Too hot to sleep? Freeze your sheets, ditch the booze and DON’T go commando!

Too-hot-to-sleep-Freeze-your-sheets-ditch-the-booze-and-DONT-go-commando

After what’s so far been a decidedly damp summer, with many of us fearing that wet, windy and mild had become the new norm, the good news is we are experiencing some overdue sunshine – and it’s set to only get hotter.

If you’ve been spending today wistfully looking out of the office window, then take note: Thanks to a plume of scorching Mediterranean air making its way to us, we’re set to bake in temperatures hotter than Hawaii this week.

Today and tomorrow will see respectable highs of 25°C, but on Tuesday the clouds will clear with the mercury rocketing to 33°C in Birmingham and 32°C in London.

Definitely a reason to up the SPF and celebrate, but there some downsides to the soaring temperatures – such as those stifling hot nights when sleep seems like an impossibility, leaving you tired and irritable the next day.

Sound familiar?

Luckily, The Sleep School’s expert Dr Guy Meadows has nine top tips to keep you cool and get you to sleep, rather than be hot and bothered, counting sheep.

How are you making the most of heat wave? Send us your pictures and tips by filling in the form below or email YourMirror@mirror.co.uk.

Getting frustrated and restless because you’re hot only generates more heat and keeps you up longer. Keep a cool head by lying still – only by accepting the heat can you move your mind and body closer to sleep.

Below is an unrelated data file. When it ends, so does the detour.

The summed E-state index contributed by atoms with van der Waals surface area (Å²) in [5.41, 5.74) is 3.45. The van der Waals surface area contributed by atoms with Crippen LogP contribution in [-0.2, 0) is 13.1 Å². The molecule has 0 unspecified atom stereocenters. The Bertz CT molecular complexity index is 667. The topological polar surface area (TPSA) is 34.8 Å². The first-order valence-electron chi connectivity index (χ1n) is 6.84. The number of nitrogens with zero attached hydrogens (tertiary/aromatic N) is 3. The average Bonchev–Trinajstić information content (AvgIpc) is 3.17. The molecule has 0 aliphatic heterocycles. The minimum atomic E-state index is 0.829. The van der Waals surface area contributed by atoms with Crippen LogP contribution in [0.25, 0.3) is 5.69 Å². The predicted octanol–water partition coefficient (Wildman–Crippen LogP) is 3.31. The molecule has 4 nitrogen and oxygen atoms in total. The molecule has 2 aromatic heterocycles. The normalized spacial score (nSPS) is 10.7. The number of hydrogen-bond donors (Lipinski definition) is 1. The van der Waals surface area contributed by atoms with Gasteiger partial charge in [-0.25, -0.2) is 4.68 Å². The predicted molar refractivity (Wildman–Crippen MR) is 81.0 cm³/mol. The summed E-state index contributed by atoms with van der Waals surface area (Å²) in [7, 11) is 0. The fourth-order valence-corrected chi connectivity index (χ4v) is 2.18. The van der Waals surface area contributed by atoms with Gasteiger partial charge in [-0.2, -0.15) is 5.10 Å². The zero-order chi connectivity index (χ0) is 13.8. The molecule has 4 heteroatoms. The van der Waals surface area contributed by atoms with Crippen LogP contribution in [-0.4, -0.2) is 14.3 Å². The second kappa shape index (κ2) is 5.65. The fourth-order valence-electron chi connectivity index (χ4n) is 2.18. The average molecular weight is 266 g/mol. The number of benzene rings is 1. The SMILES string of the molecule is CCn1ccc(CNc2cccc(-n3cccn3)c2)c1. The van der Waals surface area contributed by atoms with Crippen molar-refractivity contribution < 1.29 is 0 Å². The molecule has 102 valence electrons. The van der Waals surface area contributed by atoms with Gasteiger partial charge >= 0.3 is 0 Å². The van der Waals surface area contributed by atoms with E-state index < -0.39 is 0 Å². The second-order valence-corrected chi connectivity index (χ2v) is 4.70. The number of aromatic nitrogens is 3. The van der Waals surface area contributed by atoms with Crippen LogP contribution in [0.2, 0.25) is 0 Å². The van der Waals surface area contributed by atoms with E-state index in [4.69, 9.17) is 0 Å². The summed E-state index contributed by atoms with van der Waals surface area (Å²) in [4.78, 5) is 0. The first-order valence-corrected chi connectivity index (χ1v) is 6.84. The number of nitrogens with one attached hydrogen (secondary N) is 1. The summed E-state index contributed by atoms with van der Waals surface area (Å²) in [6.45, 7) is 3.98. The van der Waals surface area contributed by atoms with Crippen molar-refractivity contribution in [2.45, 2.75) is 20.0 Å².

When bedroom temperatures soar drastically, action is often needed. Pop your sheets and pillows into bags and put them in a freezer ready for bedtime.

Save satin, silk or polyester sheets for a cooler day. Cotton bed linens are lightweight and breathable, promoting airflow in your bedroom.

And keep those pyjamas on! The temptation may be to go commando, but as cotton lets your skin breathe it also allows for air circulation.

Humans sleep best in a cool bedroom, with the ideal temperature being 17ºC. Open a window or invest in an electric fan to add an extra breeze.

Warmer nights lead to delayed bed times, which can lead to later eating and drinking close to bedtime.

This is all good summer fun, but the downside is trouble sleeping.

For best quality sleep aim to leave at least two hours between eating and sleeping, while limiting alcohol close to bedtime.

Use sheets and blankets, rather than duvets; these can help to regulate the body temperature quickly and easily.

Have a glass of water by the bed to drink if and when needed. Drinking a full glass of water before bed can lead to multiple toilet visits throughout the night.

Take a cool shower before bed for a quick and easy way to cool down. Avoid freezing showers as these can be over stimulating and wake you up.

Warm weather encourage outdoor activities with lots of loud, excited voices! Use ear plugs to block out noise for a quiet sleep environment.

News Source MirrorNews

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